McCrory Urges Prompt Permitting for Seismic
RALEIGH – Gov. Pat McCrory, in a letter dated Tuesday to U.S. Interior Secretary Sally Jewell, urges federal agencies to promptly complete their review of applications to permit seismic surveys for oil and natural gas off the North Carolina coast.
Gov. Pat McCrory
McCrory writes of his disappointment in the Interior Department’s decision announced in March to remove from consideration offshore lease sales in the mid-Atlantic Outer Continental Shelf Oil and Gas Leasing Program for 2017-22.
“At a time when the United States should be moving toward energy security, we should not close the door on offshore energy exploration before we know what Mid-Atlantic OCS resources can be harnessed in an environmentally sound way,” according to McCrory’s letter. “The proposed federal program unreasonably elevates the demands and unsubstantiated concerns of special interest groups above the interests of the vast majority of Americans who seek the economic prosperity and energy independence that offshore exploration would bring to our nation.”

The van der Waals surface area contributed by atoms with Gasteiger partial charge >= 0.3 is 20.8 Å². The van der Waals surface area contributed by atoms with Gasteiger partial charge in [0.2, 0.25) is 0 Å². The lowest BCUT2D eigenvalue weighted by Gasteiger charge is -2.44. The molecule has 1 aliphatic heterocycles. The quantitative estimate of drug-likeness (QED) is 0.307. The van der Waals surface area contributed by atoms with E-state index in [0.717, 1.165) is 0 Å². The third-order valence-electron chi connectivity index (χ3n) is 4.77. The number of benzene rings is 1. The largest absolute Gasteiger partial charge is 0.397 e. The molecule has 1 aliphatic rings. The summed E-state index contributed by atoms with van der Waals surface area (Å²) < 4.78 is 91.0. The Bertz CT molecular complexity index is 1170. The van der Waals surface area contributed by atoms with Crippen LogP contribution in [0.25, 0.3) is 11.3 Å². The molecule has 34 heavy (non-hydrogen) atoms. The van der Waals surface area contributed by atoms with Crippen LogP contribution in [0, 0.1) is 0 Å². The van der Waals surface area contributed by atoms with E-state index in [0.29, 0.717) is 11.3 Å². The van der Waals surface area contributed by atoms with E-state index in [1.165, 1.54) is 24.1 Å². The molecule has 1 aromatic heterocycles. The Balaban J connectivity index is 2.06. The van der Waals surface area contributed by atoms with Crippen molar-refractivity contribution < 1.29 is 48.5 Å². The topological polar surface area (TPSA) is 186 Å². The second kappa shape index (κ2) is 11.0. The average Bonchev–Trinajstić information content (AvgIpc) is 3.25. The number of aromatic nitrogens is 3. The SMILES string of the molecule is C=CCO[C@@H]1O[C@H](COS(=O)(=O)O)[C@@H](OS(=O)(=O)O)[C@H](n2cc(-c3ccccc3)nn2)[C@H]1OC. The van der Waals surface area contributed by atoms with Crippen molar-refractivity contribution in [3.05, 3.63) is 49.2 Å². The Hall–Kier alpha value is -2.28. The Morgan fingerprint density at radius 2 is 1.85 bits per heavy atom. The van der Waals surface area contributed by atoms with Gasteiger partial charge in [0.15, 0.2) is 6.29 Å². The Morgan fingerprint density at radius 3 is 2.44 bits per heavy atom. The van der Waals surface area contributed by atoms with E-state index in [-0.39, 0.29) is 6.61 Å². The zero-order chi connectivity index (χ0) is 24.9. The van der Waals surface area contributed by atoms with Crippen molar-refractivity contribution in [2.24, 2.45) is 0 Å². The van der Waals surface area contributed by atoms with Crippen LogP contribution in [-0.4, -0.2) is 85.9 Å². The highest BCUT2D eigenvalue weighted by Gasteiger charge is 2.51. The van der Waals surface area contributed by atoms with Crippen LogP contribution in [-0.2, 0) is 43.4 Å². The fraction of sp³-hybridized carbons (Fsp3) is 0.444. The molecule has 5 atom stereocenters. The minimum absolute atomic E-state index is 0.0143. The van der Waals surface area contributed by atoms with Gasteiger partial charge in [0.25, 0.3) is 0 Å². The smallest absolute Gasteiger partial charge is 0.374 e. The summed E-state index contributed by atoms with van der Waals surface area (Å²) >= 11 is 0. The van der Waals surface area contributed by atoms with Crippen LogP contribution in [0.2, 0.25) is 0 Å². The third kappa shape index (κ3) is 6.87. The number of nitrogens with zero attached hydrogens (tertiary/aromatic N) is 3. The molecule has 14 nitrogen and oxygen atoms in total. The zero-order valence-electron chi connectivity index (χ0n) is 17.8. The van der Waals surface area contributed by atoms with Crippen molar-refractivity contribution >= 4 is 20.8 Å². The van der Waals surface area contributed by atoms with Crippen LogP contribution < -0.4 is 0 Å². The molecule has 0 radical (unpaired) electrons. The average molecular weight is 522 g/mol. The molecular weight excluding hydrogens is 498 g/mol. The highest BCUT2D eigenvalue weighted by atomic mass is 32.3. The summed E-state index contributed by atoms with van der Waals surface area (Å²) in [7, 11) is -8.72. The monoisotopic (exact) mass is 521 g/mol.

Jewell and Abigail Ross Hopper, director of the federal Bureau of Ocean Energy Management, or BOEM, said on March 15 that factors considered in the decision included potential conflicts with other ocean uses, including the U.S. Defense Department and commercial interests, market dynamics, limited infrastructure and opposition from many coastal communities.
McCrory writes that he, as “governor of the most military-friendly state in the country,” appreciates the need to protect military training abilities, but expressed confidence in his administration’s Department of Military and Veteran Affairs in safeguarding military activity in the region.
New seismic techniques will provide policy makers and industry more accurate estimates of offshore resources, according to McCrory’s letter. Surveying done in 2014 caused no disturbance or injury to marine life, he writes.
Opponents of seismic surveying say the effects of seismic surveying on marine species are not well understood and more research is needed prior to permitting.
Eight companies seek permits to conduct seismic surveys in areas off the southern Atlantic coast between Delaware and Florida.